There has been some discussion in regards to the validity and merits of ColdFusion as an application server. Let me say that I use both PHP and ColdFusion. They both have pluses and minuses. The ColdFusion server--and it's open source brethren Ralio--are essentially java application servers and in recent years have adopted/borrowed from java frameworks like hibernate (which is 100x easier in CF). If you are OO programming in ColdFusion, it can be quite sophisticated. It also can be very rudimentary if you are programming with traditional cfml tags in a procedural fashion. PHP is much the same way. OO PHP can be very sophisticated and procedural PHP very Neanderthal. Although as a VPS Linux host you would think that they would opt for PHP, Ruby, or Python as a programming language that is native to Linux.
Where Linode screwed up is that they DID NOT, remotely, follow best security practices regarding their ColdFusion server. Which is odd considering the lengths they go to inform web admins on how to lockdown their instances. For one, there should have never been public access to the CF administrator. Simply restricting by IP in htaccess would have done the trick. Additionally, it is advised that even with IP restriction, that the administration files should not even be in the admin directory when not in use. There are some components in the directory where the administration files reside--CFIDE--but only those scripts and dependent classes should be in there on a production server. Lastly, this one is tough because Adobe only labeled the hot fix that plugged this exploit (and the follow up hot fix which came on April 9) as moderate back in January, they were not running a fully patched/up to date ColdFusion server. Adobe, to their discredit, has some times been slow to react to bugs and low priority security issues (obviously this is no longer low priority), but a massive security oversight none the less by Linode.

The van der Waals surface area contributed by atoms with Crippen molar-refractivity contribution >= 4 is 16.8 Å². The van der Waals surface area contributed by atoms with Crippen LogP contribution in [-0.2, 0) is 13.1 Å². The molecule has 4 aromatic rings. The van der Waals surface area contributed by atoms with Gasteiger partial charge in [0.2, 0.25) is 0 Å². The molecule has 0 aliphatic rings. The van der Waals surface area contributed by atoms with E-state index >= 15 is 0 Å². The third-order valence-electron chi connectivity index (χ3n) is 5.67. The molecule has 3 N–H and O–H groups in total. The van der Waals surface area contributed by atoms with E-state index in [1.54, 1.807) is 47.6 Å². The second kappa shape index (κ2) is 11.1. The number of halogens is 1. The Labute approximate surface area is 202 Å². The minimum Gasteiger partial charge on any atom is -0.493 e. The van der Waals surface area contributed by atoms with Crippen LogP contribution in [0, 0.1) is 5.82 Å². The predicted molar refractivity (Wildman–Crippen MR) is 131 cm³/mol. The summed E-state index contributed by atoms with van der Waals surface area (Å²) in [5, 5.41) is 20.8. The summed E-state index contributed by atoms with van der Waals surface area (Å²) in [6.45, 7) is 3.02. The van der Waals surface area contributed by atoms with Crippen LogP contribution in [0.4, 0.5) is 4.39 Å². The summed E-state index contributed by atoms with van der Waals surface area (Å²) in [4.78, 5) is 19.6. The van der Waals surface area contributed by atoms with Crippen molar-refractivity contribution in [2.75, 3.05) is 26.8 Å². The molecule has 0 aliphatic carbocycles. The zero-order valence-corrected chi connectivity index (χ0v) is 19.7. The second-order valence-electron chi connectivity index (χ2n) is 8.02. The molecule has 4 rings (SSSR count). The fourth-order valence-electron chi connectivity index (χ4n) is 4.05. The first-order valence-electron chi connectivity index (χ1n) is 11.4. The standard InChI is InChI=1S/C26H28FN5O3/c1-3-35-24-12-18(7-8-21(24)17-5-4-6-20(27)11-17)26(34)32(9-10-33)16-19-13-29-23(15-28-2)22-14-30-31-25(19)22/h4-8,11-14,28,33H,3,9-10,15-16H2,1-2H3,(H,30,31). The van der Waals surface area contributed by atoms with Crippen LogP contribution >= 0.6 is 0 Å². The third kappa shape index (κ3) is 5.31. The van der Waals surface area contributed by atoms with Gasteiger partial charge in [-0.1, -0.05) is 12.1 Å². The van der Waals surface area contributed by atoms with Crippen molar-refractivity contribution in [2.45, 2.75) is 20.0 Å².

I'm not sure why Linode was so lax in their security and administration. Maybe it was the assumption that with CF being more obscure that it wouldn't be subject to attack. Relying on security by obscurity, but obviously this was a massive fail on their part.
FYI, I read the entire IRC transcript last night, and I have to say that Ryan fellow is a douche. These "hackers" have as much subtlety as a bull in a China shop. He kept insisting as they were trying to "help" Linode and were going to not make public the breech, but Linode involved the authorities. It hasn't been said, but I have a sneaking suspicion that this group HTP was trying to blackmail Linode, and Linode called their bluff.
I'm fed up with linode. What's a good alternative, preferably in the U.S.?
at a similar price, probably Amazon. Thats the only one I have ever considered?
host your own on your own connection... it doesn't take all that much and one can easily set up a LAMP server and be operational in a 30 minutes or less if all the pages are already coded and simply need to be uploaded somewhere... then the security is on you and you have no one to blame if tings go sideways... i've never understood putting the important stuff in someone else's hands... if you want a job done right, do it yourself ;)